Friday 27 May 2011

Holiday Snaps: Basting my Turkey

Pit-stop capital

The long journey from the airport to my hotel revealed some interesting things along the way. Maybe 60% of that journey was on smooth macadamised road, the rest appeared as if the road was under construction in parts.

In fact, there were earth-movers and caterpillars all working through the night as it they were on some 24-hour rolling shift pattern to get things sorted.

We had a pit-stop at the regional capital of Mugla which was some 80 kilometres into the journey where the use of free toilets and a quick snack was allowed; I even got a few minutes on the free wireless internet connection to learn that Ratko Mladic the most wanted Serbian fugitive from justice had been seized.

The shops willing priced their goods in Turkish Lira or Euro, the Euro is literally legal tender here and there is no fuss.

Earth-moving nights

We took off again for the last 51 kilometres to Marmaris when I noticed other notable resorts on the Mediterranean coast as Fethiye and Antalya were 131km and 306km away respectively. The nearest airport to Marmaris is Dalaman but that itself is 100km inland.

It took another 100 minutes to get to my hotel as we traversed the windy roads with a driver that drove with a carefulness that had me so grateful. In Gran Canaria, the buses sometimes get driven like sports cars, hair-raising does not begin to describe the sensation you feel.

The check-in was easy, I had the dreaded all-inclusive wrist-band slapped unto my right cuff like I was being arrested and then I made for my room.

I know you are not supposed to use a lift when there is a fire but there was another chilling warning too, earthquakes – that is a different kind of earth-moving than the English quip about.

Accost at no cost

I could not wait to get online, there is free wireless internet connectivity in the hotel lobby but I could find no power sources, I’ll check later.

After posting a few comments and blogs it was almost 2:00AM Turkish time, an hour ahead of my home time zone and I was hardly sleepy so I made out for a stroll.

One is going to be a kind of novelty it seems and it is not that I tried to be inconspicuous; still in day-cravat and a jacket but without the customary hat and not forgetting my cane I had not made 150 metres when I was accustomed and asked to visit for a free drink.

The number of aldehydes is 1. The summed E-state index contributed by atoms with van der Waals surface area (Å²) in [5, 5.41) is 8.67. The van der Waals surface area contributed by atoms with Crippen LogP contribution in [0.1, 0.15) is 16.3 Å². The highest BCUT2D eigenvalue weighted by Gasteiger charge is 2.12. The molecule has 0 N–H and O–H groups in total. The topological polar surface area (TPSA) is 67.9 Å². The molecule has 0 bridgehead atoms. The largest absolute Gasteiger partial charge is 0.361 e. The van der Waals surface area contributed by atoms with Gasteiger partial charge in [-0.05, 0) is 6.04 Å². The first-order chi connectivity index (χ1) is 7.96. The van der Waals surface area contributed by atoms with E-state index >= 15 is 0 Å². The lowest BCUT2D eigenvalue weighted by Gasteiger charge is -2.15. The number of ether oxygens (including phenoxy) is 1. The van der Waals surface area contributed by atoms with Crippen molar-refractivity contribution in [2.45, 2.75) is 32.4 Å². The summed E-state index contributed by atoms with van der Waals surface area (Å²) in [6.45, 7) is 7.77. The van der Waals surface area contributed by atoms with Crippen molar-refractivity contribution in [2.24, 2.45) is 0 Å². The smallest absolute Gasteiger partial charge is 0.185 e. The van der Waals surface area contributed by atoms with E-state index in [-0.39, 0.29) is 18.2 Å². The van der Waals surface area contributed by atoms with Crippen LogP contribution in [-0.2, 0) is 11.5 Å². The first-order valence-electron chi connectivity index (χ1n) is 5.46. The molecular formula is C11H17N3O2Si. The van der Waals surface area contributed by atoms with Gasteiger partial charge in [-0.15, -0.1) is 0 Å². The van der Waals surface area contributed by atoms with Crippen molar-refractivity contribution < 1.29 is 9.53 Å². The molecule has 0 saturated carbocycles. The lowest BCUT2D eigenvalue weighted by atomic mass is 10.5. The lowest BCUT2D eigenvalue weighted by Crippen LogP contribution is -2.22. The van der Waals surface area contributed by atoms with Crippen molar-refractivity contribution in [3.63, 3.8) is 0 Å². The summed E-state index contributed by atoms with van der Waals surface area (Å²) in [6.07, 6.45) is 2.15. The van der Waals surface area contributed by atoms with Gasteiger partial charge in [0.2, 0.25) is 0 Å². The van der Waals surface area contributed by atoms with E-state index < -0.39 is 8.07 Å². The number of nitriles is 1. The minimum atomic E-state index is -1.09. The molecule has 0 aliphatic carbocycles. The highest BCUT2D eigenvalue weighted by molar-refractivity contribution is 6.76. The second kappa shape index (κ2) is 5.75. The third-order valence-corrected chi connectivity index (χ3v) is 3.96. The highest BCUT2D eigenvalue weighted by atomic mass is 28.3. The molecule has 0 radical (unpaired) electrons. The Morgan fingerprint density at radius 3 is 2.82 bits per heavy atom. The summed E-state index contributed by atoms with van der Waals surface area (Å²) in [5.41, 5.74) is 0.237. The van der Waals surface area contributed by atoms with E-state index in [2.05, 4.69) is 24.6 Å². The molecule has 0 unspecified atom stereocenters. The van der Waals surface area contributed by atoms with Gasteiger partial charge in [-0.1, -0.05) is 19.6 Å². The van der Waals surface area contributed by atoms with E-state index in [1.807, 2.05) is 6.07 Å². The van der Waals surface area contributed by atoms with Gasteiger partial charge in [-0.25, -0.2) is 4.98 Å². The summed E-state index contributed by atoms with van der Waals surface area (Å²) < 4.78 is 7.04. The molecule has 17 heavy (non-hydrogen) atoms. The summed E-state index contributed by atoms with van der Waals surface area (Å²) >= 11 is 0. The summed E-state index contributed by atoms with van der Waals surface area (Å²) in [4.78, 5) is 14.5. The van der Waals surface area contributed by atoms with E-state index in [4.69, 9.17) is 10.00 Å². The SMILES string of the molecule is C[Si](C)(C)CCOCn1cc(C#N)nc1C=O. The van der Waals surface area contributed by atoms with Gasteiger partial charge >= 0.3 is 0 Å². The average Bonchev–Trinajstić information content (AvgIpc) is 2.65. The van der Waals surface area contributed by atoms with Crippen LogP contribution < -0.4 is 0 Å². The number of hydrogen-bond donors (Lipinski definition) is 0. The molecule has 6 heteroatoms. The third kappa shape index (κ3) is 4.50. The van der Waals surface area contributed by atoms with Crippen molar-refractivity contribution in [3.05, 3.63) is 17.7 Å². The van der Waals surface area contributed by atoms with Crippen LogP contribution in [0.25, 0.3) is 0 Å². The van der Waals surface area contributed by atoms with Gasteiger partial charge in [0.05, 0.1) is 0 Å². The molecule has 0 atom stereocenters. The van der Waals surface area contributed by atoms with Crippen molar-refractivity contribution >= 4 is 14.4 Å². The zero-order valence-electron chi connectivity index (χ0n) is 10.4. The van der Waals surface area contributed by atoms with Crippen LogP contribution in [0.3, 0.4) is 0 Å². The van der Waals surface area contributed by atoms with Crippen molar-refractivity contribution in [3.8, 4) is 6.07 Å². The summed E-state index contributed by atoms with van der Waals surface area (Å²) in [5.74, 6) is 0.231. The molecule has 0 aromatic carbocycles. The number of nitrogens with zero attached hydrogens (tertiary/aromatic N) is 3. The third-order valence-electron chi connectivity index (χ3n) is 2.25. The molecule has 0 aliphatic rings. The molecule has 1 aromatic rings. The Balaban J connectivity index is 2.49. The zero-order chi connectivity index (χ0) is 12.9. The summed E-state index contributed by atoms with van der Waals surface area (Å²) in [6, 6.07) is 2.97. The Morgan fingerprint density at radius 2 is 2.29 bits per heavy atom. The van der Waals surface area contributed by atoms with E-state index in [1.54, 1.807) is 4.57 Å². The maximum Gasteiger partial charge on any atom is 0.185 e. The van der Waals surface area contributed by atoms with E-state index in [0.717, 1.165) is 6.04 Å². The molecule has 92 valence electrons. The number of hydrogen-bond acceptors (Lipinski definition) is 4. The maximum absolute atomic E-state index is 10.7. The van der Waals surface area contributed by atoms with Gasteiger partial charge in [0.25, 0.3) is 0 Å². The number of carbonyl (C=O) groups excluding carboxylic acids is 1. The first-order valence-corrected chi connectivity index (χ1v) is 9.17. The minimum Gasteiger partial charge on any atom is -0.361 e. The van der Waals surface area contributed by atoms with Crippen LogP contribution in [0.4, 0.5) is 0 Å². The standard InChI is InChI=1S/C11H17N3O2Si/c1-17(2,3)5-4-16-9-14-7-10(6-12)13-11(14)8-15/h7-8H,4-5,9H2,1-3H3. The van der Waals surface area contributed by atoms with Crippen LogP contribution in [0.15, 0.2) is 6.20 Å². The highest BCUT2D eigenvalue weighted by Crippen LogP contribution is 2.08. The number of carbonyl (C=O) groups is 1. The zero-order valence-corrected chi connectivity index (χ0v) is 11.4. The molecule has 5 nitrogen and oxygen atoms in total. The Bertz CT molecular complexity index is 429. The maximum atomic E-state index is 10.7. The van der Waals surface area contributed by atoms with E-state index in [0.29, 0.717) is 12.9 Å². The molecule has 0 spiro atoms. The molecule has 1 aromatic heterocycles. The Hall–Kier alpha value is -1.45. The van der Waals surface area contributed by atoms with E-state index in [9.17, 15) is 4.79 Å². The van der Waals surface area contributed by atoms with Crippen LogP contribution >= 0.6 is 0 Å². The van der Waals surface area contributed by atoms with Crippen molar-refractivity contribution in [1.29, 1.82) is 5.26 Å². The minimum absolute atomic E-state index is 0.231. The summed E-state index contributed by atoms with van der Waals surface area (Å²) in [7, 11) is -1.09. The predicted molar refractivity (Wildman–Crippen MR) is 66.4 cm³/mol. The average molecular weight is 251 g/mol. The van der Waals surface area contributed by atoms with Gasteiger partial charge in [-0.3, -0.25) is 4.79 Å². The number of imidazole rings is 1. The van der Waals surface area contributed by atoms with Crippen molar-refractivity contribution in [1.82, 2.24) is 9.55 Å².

I got introduced to the restaurant/bar manager who was sat outside with the unusual setup of having the CCTV of activity within the bar beamed from a projector onto a mega-screen.

Like royalty, I had left my accommodation without my wallet and was served coffee on the house as interest waned over a while as I finished my coffee.

We are not weedy

I fielded as many questions as I could as the troika of allegiances to England of birth, Nigeria of ancestry and The Netherlands of residence jostled for prominence along with my unusual appearance – they were all friendly.

After coffee, I got up and continued my stroll to the main street which is the only major street before you hit the beach. I was not going to be beach combing at that hour so I walked up the street where I was accosted again and dragged in to sit and talk.

I immediately told them, I could spend nothing but that did not deter them, I could not help but notice a number of shops, bars and even a tour booking office was open round-the-clock, something about a city that never sleeps.

The dubious reputation of The Netherlands precedes it, they all thought we did marijuana smoke for oxygen; I could not remonstrate enough that it was the stuff for tourists and residents had lives to live.

Complementing compliments

By the time I was assessed, a pocket square, cufflinks, brogues though not shining, someone thought I was a mafia boss; shining shoes would have made me out to be a dealer, I wonder what would have happened if I had my hat on too.

My knowledge of Arabic words borne of a nominally Muslim heritage and the basic research I had done about Turkey, at least I felt the Cypriot island division was well known but it had them thinking I was a British agent; no one was listening to me about my real job.

They averred many tourists are clueless about things Turkish that my presence just made them suspicious of some covert activity – yes, covert and they send a stand-out agent to investigate and gain access by exploiting the friendliness and hospitality of the Turks – even I had to tell them, it was developing into a very readable story.

Planning to get around

I had a glass of iced-tea but declined the offer of food, not that early in the morning as one of my friends on Twitter and Facebook who dwells at the end of the world in Norwich is wont to do – elves, sprites and fairies of the deepest night – yes, it does get dark like real touchable dark here.

I will eventually try an original Turkish kebab and when ordering Turkish, I should beware of using the Greek substitute words.

When I returned to my hotel at just before 4:00AM, there were some guests checking in, what a journey they must have had, I should get a map and do some exploring after I have met with the tour representative later this morning.

One thing I should never forget is to keep the Do Not Disturb sign on the door handle, I don’t want my DNA venturing out of its legal jurisdiction, you sometimes wonder where these old man get their legendary libido from, one would have thought Viagra wore off after days of overdosing on the pills.

No comments:

Post a Comment

Comments are accepted if in context are polite and hopefully without expletives and should show a name, anonymous, would not do. Thanks.